For reference, from memory my 4700u mini-PC idles at ~4.5W and consumes ~20.5W total when the SoC target is 11W. Assuming the target matches reality which I'm inclined to think is true, this indicates that the SODIMM DDR4 consumes ~5W under load. One of the main points of LPDDR4X is that it's energy efficient, I don't think it's unreasonable to guess that the LPDDR4X has an upper bound of ~4W under load if the SODIMM's 5W figure is accurate. With the idle figures in the article that gives ~9W of power not consumed by the SoC when under load so the SoC consumes ~22W for the compute MT workload in the article. That sounds like it'd be quite a bit above the M1's sweet spot which I'm assuming is somewhere in the 5-10W range. If I'm wrong and the sweet spot is say 15W then the figures turn out a bit worse for the M1, as then it's more reasonable to directly compare it to the 4800u.

Quote:
Originally Posted by Ethan (EO) View Post
Between this and AMD’s roadmap, we have some degree of competition in mass market CPUs for the first time in quite a while!
I hope Apple drags other ARM producers into the performance category, Apple is competition only in a loose sense in that there's no way in hell many people will switch to or from them.
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Old 2020-11-27, 18:53   #14
wagner85
 
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Hey guys,
I watched some videos on YouTube about the M1 chip.

It is a crazy improvement.
Check the comparison between the intel mid 2020 version to the M1.
On min 4:00
https://youtu.be/VXgLBa5jgr8


Has anyone seen this new chip running p95 on PRP test?
Since ram, cpu, gpu are all packed in the same chip, I believe we could expect big improvements.
Could you please share your thoughts on that?

How many Ms/itr may that generate for 110M expoent?
My fastest machine has 7ms/itr.
E5-2690 v0.
I find joy in comparing these benchmarks 😂
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Old 2020-11-27, 19:38   #15
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Quote:
Originally Posted by wagner85 View Post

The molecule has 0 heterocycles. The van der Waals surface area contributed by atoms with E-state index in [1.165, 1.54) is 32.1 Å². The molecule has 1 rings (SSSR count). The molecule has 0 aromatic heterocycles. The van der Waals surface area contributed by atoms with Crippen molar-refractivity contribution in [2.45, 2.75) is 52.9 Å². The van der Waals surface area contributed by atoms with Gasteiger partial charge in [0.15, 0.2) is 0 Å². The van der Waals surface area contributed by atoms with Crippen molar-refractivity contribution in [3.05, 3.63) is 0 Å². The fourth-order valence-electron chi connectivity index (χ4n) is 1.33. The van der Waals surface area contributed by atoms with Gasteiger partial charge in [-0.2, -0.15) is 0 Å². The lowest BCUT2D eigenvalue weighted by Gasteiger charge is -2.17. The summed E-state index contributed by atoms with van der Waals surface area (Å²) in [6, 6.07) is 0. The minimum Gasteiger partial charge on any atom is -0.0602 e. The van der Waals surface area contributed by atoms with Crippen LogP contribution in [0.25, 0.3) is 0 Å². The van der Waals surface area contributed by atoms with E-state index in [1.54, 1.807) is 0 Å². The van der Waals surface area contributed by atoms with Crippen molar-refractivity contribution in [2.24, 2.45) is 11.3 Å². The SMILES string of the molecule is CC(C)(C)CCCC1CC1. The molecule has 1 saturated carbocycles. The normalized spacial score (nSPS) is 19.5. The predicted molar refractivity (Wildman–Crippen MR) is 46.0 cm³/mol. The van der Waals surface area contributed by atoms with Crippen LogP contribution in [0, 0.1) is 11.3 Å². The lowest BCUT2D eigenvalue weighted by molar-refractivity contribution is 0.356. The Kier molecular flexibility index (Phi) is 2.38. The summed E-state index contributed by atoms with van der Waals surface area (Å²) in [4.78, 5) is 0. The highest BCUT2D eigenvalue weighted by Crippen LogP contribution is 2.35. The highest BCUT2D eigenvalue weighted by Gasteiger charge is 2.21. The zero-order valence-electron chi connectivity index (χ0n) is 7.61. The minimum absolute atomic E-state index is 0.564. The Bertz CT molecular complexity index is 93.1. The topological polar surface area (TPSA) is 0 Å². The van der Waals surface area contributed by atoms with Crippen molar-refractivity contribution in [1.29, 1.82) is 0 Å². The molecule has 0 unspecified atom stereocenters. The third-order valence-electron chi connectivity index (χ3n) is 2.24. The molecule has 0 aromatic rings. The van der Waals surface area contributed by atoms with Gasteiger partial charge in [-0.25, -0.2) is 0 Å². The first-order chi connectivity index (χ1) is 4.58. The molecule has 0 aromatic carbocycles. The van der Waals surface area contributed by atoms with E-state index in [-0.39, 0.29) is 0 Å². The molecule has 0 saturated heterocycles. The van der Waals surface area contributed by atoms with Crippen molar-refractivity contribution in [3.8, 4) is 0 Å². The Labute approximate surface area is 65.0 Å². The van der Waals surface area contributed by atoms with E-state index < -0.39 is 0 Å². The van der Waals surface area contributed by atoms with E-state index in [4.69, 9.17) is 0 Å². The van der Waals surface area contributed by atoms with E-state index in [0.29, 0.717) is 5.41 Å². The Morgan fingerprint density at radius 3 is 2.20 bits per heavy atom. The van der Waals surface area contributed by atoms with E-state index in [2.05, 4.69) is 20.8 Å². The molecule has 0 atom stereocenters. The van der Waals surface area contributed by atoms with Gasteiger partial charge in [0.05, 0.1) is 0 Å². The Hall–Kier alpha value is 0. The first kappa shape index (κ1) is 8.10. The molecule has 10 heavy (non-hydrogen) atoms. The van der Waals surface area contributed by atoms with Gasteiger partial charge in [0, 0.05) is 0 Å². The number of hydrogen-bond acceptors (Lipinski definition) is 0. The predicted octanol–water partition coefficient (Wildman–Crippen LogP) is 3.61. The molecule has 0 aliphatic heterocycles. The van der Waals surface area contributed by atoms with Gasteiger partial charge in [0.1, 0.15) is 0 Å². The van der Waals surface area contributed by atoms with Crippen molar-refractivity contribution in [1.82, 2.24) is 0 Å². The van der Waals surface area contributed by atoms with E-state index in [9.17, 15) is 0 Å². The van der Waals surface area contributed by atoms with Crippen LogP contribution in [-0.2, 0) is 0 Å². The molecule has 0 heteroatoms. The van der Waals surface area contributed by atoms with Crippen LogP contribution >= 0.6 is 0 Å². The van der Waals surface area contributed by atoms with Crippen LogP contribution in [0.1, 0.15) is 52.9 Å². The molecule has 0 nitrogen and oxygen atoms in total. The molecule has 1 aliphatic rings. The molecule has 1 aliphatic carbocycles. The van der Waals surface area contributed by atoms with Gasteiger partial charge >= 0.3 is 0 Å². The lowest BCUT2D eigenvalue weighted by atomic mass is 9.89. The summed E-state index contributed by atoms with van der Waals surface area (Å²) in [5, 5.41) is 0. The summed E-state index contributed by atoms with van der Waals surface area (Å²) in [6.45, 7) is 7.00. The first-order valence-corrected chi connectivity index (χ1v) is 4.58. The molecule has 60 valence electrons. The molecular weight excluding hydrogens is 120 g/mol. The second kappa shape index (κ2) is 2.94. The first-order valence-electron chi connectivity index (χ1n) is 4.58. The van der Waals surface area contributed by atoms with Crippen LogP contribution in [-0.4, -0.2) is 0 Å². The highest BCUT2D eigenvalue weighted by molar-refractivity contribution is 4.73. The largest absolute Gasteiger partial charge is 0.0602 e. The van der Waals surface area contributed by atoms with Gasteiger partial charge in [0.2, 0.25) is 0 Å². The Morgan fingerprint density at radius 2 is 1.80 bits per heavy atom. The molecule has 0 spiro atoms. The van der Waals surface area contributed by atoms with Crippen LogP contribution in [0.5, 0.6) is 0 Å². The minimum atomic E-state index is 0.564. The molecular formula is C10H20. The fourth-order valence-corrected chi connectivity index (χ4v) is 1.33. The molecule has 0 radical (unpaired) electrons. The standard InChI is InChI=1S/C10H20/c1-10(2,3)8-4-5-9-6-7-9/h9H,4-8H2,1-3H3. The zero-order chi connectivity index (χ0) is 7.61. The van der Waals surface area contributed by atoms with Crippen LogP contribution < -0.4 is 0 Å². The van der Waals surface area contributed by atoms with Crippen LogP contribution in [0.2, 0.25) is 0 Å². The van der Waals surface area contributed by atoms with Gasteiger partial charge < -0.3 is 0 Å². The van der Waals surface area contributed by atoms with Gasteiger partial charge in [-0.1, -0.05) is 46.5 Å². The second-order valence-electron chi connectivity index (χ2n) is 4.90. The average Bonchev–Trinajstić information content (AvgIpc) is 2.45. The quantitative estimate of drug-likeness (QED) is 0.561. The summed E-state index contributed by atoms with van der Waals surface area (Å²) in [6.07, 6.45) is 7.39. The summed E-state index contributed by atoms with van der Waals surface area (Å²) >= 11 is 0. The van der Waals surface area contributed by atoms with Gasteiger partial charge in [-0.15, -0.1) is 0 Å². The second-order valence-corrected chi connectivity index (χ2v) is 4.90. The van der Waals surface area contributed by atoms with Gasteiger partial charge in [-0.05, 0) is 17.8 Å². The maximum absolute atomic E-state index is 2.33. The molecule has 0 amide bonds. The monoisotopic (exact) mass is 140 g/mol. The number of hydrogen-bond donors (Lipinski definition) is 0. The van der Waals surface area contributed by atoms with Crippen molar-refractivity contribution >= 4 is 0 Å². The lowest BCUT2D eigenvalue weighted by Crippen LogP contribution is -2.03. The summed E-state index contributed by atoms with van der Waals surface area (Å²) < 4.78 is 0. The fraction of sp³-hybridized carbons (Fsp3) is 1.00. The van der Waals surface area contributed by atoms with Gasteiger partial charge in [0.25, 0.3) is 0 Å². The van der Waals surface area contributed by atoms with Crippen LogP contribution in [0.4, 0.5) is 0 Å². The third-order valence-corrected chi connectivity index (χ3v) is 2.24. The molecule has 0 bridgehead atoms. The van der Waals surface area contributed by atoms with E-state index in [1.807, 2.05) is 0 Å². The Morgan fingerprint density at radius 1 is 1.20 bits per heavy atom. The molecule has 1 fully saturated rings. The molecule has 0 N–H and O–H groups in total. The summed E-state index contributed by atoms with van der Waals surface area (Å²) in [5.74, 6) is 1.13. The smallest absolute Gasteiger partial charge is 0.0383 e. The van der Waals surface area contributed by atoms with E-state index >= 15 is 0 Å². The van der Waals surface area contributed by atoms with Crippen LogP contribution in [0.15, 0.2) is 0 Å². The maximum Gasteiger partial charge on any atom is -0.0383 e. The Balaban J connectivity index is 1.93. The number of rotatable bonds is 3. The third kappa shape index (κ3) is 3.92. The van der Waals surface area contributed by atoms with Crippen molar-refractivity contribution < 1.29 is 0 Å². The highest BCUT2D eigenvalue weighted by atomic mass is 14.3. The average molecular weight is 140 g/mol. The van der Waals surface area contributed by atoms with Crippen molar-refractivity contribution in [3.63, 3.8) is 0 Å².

Has anyone seen this new chip running p95 on PRP test?
Since ram, cpu, gpu are all packed in the same chip, I believe we could expect big improvements.
Could you please share your thoughts on that?
P95 isn't an ARM application so it would run through Rosetta 2 which doesn't have support for anything beyond SSEn.

I guess mlucas would be faster than p95 under Rosetta but still slower than mlucas and p95 running on the fastest x86 chips: M1 can process 512 bits of FP data per cycle vs 1024 bits for best x86. M1 has a nice RAM bandwidth ~58GB/s but I'm not sure that's enough to compensate for the lack of FP width.

I'll provide some benchmark once I know what to install to compile mlucas on my shiny new MBP M1.
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Old 2020-11-27, 20:51   #16
henryzz
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mlucas running arm code is the way forward. I would hope it would run quite well.
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Old 2020-11-27, 22:10   #17
ewmayer
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Quote:
Originally Posted by ldesnogu View Post
P95 isn't an ARM application so it would run through Rosetta 2 which doesn't have support for anything beyond SSEn.

I guess mlucas would be faster than p95 under Rosetta but still slower than mlucas and p95 running on the fastest x86 chips: M1 can process 512 bits of FP data per cycle vs 1024 bits for best x86. M1 has a nice RAM bandwidth ~58GB/s but I'm not sure that's enough to compensate for the lack of FP width.